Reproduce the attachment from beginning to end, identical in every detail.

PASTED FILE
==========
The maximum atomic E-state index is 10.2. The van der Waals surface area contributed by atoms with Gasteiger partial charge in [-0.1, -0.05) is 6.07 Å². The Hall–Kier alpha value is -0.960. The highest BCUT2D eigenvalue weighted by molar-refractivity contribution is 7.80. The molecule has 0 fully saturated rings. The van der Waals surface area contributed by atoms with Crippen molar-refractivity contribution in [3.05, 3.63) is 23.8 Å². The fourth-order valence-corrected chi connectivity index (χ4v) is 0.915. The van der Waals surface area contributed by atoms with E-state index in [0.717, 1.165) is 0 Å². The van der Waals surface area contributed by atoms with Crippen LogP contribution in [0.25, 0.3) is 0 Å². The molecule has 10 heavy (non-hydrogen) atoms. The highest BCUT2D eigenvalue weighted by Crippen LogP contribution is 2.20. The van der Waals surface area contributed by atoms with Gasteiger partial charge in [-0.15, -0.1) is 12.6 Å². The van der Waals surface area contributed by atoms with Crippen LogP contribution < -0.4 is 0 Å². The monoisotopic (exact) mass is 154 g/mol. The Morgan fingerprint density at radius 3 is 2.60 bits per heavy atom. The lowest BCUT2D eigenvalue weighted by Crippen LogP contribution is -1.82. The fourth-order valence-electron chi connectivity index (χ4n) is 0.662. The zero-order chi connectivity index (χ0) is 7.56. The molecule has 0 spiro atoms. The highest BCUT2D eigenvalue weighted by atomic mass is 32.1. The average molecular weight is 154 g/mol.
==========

The maximum atomic E-state index is 10.2. The van der Waals surface area contributed by atoms with Gasteiger partial charge in [-0.1, -0.05) is 6.07 Å². The Hall–Kier alpha value is -0.960. The highest BCUT2D eigenvalue weighted by molar-refractivity contribution is 7.80. The molecule has 0 fully saturated rings. The van der Waals surface area contributed by atoms with Crippen molar-refractivity contribution in [3.05, 3.63) is 23.8 Å². The fourth-order valence-corrected chi connectivity index (χ4v) is 0.915. The van der Waals surface area contributed by atoms with E-state index in [0.717, 1.165) is 0 Å². The van der Waals surface area contributed by atoms with Crippen LogP contribution in [0.25, 0.3) is 0 Å². The molecule has 10 heavy (non-hydrogen) atoms. The highest BCUT2D eigenvalue weighted by Crippen LogP contribution is 2.20. The van der Waals surface area contributed by atoms with Gasteiger partial charge in [-0.15, -0.1) is 12.6 Å². The van der Waals surface area contributed by atoms with Crippen LogP contribution < -0.4 is 0 Å². The monoisotopic (exact) mass is 154 g/mol. The Morgan fingerprint density at radius 3 is 2.60 bits per heavy atom. The lowest BCUT2D eigenvalue weighted by Crippen LogP contribution is -1.82. The fourth-order valence-electron chi connectivity index (χ4n) is 0.662. The zero-order chi connectivity index (χ0) is 7.56. The molecule has 0 spiro atoms. The highest BCUT2D eigenvalue weighted by atomic mass is 32.1. The average molecular weight is 154 g/mol.